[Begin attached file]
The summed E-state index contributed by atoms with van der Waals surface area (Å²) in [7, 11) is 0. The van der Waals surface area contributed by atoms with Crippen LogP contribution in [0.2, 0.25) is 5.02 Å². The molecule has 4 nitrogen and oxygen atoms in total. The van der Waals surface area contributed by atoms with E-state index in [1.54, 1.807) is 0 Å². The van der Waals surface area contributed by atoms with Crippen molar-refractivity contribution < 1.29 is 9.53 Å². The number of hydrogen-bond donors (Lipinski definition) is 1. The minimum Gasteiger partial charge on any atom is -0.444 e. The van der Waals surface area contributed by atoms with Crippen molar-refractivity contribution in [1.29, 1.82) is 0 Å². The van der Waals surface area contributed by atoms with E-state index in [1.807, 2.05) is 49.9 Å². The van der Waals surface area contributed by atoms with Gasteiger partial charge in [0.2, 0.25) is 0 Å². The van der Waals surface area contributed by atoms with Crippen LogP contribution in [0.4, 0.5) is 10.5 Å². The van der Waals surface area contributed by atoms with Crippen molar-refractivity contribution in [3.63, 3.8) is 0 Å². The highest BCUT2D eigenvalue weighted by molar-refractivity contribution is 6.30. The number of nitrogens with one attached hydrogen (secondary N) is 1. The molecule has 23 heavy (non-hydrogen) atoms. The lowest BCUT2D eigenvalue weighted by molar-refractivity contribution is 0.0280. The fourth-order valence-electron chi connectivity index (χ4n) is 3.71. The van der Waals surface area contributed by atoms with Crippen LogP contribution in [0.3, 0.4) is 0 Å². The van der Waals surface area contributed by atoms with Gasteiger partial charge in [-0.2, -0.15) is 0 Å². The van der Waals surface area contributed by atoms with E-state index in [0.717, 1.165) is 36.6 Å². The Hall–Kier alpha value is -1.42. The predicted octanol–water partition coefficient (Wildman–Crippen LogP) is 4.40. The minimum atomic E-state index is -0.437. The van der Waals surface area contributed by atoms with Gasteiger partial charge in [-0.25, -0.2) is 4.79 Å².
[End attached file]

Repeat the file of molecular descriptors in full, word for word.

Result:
The summed E-state index contributed by atoms with van der Waals surface area (Å²) in [7, 11) is 0. The van der Waals surface area contributed by atoms with Crippen LogP contribution in [0.2, 0.25) is 5.02 Å². The molecule has 4 nitrogen and oxygen atoms in total. The van der Waals surface area contributed by atoms with E-state index in [1.54, 1.807) is 0 Å². The van der Waals surface area contributed by atoms with Crippen molar-refractivity contribution < 1.29 is 9.53 Å². The number of hydrogen-bond donors (Lipinski definition) is 1. The minimum Gasteiger partial charge on any atom is -0.444 e. The van der Waals surface area contributed by atoms with Crippen molar-refractivity contribution in [1.29, 1.82) is 0 Å². The van der Waals surface area contributed by atoms with E-state index in [1.807, 2.05) is 49.9 Å². The van der Waals surface area contributed by atoms with Gasteiger partial charge in [0.2, 0.25) is 0 Å². The van der Waals surface area contributed by atoms with Crippen LogP contribution in [0.4, 0.5) is 10.5 Å². The van der Waals surface area contributed by atoms with Crippen molar-refractivity contribution in [3.63, 3.8) is 0 Å². The highest BCUT2D eigenvalue weighted by molar-refractivity contribution is 6.30. The number of nitrogens with one attached hydrogen (secondary N) is 1. The molecule has 23 heavy (non-hydrogen) atoms. The lowest BCUT2D eigenvalue weighted by molar-refractivity contribution is 0.0280. The fourth-order valence-electron chi connectivity index (χ4n) is 3.71. The van der Waals surface area contributed by atoms with Crippen LogP contribution in [0.3, 0.4) is 0 Å². The van der Waals surface area contributed by atoms with Gasteiger partial charge in [-0.2, -0.15) is 0 Å². The van der Waals surface area contributed by atoms with E-state index in [0.717, 1.165) is 36.6 Å². The Hall–Kier alpha value is -1.42. The predicted octanol–water partition coefficient (Wildman–Crippen LogP) is 4.40. The minimum atomic E-state index is -0.437. The van der Waals surface area contributed by atoms with Gasteiger partial charge in [-0.25, -0.2) is 4.79 Å².